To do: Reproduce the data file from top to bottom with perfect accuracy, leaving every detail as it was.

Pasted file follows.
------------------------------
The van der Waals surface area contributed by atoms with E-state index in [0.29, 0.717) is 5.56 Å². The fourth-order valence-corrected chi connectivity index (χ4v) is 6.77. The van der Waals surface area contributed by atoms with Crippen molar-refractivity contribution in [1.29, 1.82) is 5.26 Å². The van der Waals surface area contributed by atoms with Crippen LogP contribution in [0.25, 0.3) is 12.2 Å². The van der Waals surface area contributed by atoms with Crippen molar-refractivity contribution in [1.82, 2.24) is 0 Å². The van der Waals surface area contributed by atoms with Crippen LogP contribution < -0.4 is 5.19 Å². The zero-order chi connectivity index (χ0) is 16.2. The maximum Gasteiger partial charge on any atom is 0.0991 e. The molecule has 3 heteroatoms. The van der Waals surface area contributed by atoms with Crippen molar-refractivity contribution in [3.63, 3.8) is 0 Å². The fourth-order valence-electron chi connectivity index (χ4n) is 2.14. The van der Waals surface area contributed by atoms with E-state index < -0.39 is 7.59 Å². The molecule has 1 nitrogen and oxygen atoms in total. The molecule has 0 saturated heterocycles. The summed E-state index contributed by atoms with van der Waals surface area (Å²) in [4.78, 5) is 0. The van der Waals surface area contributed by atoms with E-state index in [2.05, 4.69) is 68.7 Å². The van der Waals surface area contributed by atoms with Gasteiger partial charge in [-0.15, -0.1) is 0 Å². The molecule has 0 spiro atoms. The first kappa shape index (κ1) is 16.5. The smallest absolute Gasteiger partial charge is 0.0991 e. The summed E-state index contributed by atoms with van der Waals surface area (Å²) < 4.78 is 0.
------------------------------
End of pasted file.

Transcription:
The van der Waals surface area contributed by atoms with E-state index in [0.29, 0.717) is 5.56 Å². The fourth-order valence-corrected chi connectivity index (χ4v) is 6.77. The van der Waals surface area contributed by atoms with Crippen molar-refractivity contribution in [1.29, 1.82) is 5.26 Å². The van der Waals surface area contributed by atoms with Crippen LogP contribution in [0.25, 0.3) is 12.2 Å². The van der Waals surface area contributed by atoms with Crippen molar-refractivity contribution in [1.82, 2.24) is 0 Å². The van der Waals surface area contributed by atoms with Crippen LogP contribution < -0.4 is 5.19 Å². The zero-order chi connectivity index (χ0) is 16.2. The maximum Gasteiger partial charge on any atom is 0.0991 e. The molecule has 3 heteroatoms. The van der Waals surface area contributed by atoms with Crippen molar-refractivity contribution in [3.63, 3.8) is 0 Å². The fourth-order valence-electron chi connectivity index (χ4n) is 2.14. The van der Waals surface area contributed by atoms with E-state index < -0.39 is 7.59 Å². The molecule has 1 nitrogen and oxygen atoms in total. The molecule has 0 saturated heterocycles. The summed E-state index contributed by atoms with van der Waals surface area (Å²) in [4.78, 5) is 0. The van der Waals surface area contributed by atoms with E-state index in [2.05, 4.69) is 68.7 Å². The van der Waals surface area contributed by atoms with Gasteiger partial charge in [-0.15, -0.1) is 0 Å². The molecule has 0 spiro atoms. The first kappa shape index (κ1) is 16.5. The smallest absolute Gasteiger partial charge is 0.0991 e. The summed E-state index contributed by atoms with van der Waals surface area (Å²) < 4.78 is 0.